Wednesday, April 8, 2009

all righty then

so, in the interests of not sitting here and angsting for the rest of the night over the 3-page paper my preservation professor desires me to rewrite (seriously, man -- 3 freakin' pages -- couldn't you at least have given it to me earlier or waited 'til i was off the decongestant and stopped seeing swirls?), i have a couple of amusing links for your evening.

the first is something that anna passed on to me from city journal. never heard of it? me neither. heard of it? you're ahead of me. i had to do some poking around on the website to reassure myself it was real. i think it is. 

anyway, the thing is this article called how science fiction found religion ('cause apparently it was lost. or sci-fi was lost. or, as the scifi channel would have us believe, syfy was lost. i wonder if they thought they could do that and keep the geek contingent. anyway. not the point.)

please, do go ahead and click on in and enjoy the insanity. far be it from me to ruin the fun for you, although i do just have to say that he presents the messianic plot of the matrix as though he, benjamin a. plotinsky, had just discovered it fresh and new on his shelf in 2009. sir? i think most of us noticed it back in 1999 about...oh, say...20 minutes in? maybe 30? if you were really blown away by all the latex and the guns and lost track of things for a few minutes.

he manages to dismiss c.s. lewis and tolkien -- both as authors and as film adaptations -- in one paragraph -- well done. nicely put. not that he missed the point at all there.

and then, inevitably, unavoidably, and, oh, so wrongly, we get to star wars because, well, we had to. we can ignore pretty much everything he has to say about the new trilogy because i realise it's a matter of taste. i happen to like the new movies; i don't particularly want hayden christensen or jake lloyd or george lucas, for that matter, burned at the stake over them; and, really, jar jar binks didn't annoy me all that much. but i have to take issue with two things in mr. plotinsky's ever-so-skilful dissection of the original trilogy: his characterization of luke as "gifted" and his dismissal of obi-wan in empire and jedi.

describing luke as "gifted" is both really complimentary and staggeringly wrong. if he were honestly, actually gifted -- as in overtly talented, immediately skilled at anything he tries to do, if he picked up a lightsabre and knew exactly how the whole thing worked absolutely perfectly, etc., etc. -- what would be the point of the story? you wouldn't have a campbell-style "hero's journey" where he has to learn the odd thing or two -- you'd have something more like "wander around after the irritatingly 'good at everything' kid and see what happens." much less gripping. a big part of the original trilogy is the learning curve -- and what happens when you fall off it or try to rush it.

and the whole obi-wan thing. plotinsky clearly just misses the boat on the ghost idea: "After his death, Obi-Wan does nothing more than appear as a ghost from time to time." (or words to that effect) true -- i imagine he wouldn't be a whole lot of use if, say, your car was stuck in the mud or you needed to move a couch but, if i remember correctly, minus the timely appearance of obi-wan, luke would be dead in the first fifteen minutes of empire and we'd just follow han around for awhile 'til he ends up as a wall decoration and leia gets carted off to some fairly imaginable and probably dreadful fate. end of story. thank you and good night. to say nothing of numerous other interventions at what we might describe as the "critical moment" -- my personal favorite being his last discussion with luke on dagobah in jedi, since i've always pictured part of the unspoken conversation in luke's head being something like, "god, i wish i'd hit him with a brick when i had the chance."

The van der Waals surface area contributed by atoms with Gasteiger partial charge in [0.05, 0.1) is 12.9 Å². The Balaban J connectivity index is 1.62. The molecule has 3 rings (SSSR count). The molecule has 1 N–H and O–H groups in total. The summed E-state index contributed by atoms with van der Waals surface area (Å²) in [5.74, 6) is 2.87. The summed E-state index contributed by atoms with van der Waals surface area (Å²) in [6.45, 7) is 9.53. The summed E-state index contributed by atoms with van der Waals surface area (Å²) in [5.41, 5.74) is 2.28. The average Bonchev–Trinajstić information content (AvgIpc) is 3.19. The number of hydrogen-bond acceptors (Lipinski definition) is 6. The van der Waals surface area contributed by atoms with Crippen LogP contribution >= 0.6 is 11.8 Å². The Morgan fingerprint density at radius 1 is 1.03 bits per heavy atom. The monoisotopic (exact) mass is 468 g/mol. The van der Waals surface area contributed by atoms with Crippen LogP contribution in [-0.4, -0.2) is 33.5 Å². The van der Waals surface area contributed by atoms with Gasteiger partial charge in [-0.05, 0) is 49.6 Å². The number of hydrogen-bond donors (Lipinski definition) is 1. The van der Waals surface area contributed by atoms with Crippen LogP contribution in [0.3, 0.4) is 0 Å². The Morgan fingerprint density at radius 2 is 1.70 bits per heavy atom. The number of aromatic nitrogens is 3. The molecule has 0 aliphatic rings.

mr. plotinsky (and the more i write that name, the more i have a feeling i'm getting taken for a ride but there are lots of other columns under that name and they mostly seem to be serious) also manages to nail star trek to a wall, too, but i really have no more rant left for that. i just happen to think that, y'know, categorizing the entirety of next generation as "boring" might be a tad bit harsh. keeping in mind small details like inner light and best of both worlds. just, y'know, small things like that.

there is also this from why sci-fi tv dies at the 7th season. apart from some too-easy slaps at doctor who (don't get bitchy just 'cause it's successful, guys), it's an interesting article. i don't know if we necessarily want f/sf shows that wander on for a year and a day, but an awful lot of them do seem to have sadly short lifespans. they miss some shows which i might've thrown up for comparison, like the sarah connor chronicles which seem to be struggling along gamely; torchwood, which has seasons 3 and 4 bought, if i remember right; sanctuary, which just got renewed for season 2 which is remarkable given that it's a "sci-fi channel original"; reaper. i'm sure there are others i'm missing in the fog of otc medicaments. personally, i think i might just be happier with tighter plotting and more confidence that the screenwriting team knows what's going to happen more than a week or two in advance. quality, not quantity.

the other little fun link i have to toss up here is from the guardian books website and may amuse those of you who read my recent rant about david starkey: and this is what his writing room looks like! look! even his writing room was fitted out by a guy! ;)

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